How Much Alcohol Can Your Liver Take?

Your Liver is your friend, treat it well.

The relationship of alcohol with the human liver is not a friendly one. Your liver is a robust organ and can usually cope with drinking a small amount of alcohol. However, the liver can only handle a certain amount of alcohol at any given time. If you drink more than the liver can deal with by drinking too quickly, or drinking too much, your liver cells struggle to process it.

When alcohol reaches the liver, it produces a toxic enzyme called acetaldehyde which can damage liver cells and cause permanent scarring, as well as harm to the brain and stomach lining. But that’s not all…

Your liver also requires water to do its job effectively. When alcohol enters the body, it acts as a diuretic and as such dehydrates you, thereby forcing the liver to find water from other sources. The severe dehydration is part of the reason why, after a big night of drinking, you can wake up nursing a whopping headache.

Regular and heavy drinking over time can strain or upset the way alcohol is metabolized within the body, which can lead to alcoholic liver disease.

How Much Alcohol is Safe to Drink?

How much alcohol you can safely consume in one sitting depends on your age, weight, gender and what you’ve eaten that day.

In the long term, if you are regularly drinking more than 3-4 units a day, then it is quite likely that you will have developed a fatty liver. If you are regularly drinking more than 5-6 units a day (30-40 units / week) then you will almost certainly have a fatty liver, and may develop more serious liver problems over time.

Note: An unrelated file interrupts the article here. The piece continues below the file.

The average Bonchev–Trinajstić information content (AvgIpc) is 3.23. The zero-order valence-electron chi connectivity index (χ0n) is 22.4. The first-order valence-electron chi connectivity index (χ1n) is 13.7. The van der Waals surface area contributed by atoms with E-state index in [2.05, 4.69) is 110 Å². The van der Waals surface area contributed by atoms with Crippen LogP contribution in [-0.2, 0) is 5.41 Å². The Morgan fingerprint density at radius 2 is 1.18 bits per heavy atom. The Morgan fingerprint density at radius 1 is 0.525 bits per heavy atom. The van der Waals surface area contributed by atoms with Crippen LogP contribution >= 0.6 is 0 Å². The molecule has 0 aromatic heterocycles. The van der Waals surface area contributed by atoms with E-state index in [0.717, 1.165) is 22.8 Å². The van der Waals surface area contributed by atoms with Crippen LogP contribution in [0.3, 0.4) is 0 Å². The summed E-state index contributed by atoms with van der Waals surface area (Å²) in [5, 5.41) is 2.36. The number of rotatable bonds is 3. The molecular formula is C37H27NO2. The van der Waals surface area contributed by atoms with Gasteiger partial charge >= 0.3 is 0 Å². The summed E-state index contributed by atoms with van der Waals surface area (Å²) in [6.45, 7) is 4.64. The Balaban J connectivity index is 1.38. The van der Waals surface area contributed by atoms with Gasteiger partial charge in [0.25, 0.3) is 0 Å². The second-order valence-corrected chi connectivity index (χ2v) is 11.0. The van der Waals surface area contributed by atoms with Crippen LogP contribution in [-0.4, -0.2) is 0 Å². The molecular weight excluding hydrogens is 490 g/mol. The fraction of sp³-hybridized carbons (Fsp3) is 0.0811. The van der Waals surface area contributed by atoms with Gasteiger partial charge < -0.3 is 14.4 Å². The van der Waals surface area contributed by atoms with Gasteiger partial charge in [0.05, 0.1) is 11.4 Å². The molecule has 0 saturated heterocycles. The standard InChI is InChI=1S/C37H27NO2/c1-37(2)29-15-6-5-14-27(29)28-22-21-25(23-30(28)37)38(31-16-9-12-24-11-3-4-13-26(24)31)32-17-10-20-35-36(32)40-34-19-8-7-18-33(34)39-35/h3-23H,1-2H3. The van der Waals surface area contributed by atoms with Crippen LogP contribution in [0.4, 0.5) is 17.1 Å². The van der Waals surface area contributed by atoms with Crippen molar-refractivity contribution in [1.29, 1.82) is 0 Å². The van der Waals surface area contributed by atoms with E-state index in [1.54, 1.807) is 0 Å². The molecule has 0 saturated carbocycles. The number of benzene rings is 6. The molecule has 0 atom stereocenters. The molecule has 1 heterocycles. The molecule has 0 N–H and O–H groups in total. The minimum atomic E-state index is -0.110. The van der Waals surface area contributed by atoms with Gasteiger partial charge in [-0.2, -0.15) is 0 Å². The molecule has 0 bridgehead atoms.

In general, the amount of alcohol consumed (how much, how often, and for how long) determines the risk and severity of liver damage.

Symptoms range from none at first to fever, jaundice, fatigue, and a tender, painful, and enlarged liver. These issues then move on to more serious problems such as bleeding in the digestive tract and deterioration of brain function.

To help identify whether drinking is a problem, doctors may give the person a questionnaire and ask family members how much the person drinks.

In the short term, unless a person has developed a very high tolerance for alcohol, a BAC rating of 0.20% represents very serious intoxication. In general, most first-time drinkers are unconscious by about 0.15%. A range of 0.35% to 0.40% usually represents potentially fatal alcohol poisoning. 0.40% is the accepted lethal dose for about 50% of adult humans. However, in rare cases, a very heavy long time drinker may be able to more than double that number.

Alcohol is removed from your bloodstream by a combination of metabolism, excretion, and evaporation. The proportion of alcohol removal varies from person to person, but typically about 92 to 98% is metabolized, 1 to 3% is excreted in urine, and 1 to 5% evaporates through the breath. Only a very small proportion, less than 1 percent, is excreted in the sweat.

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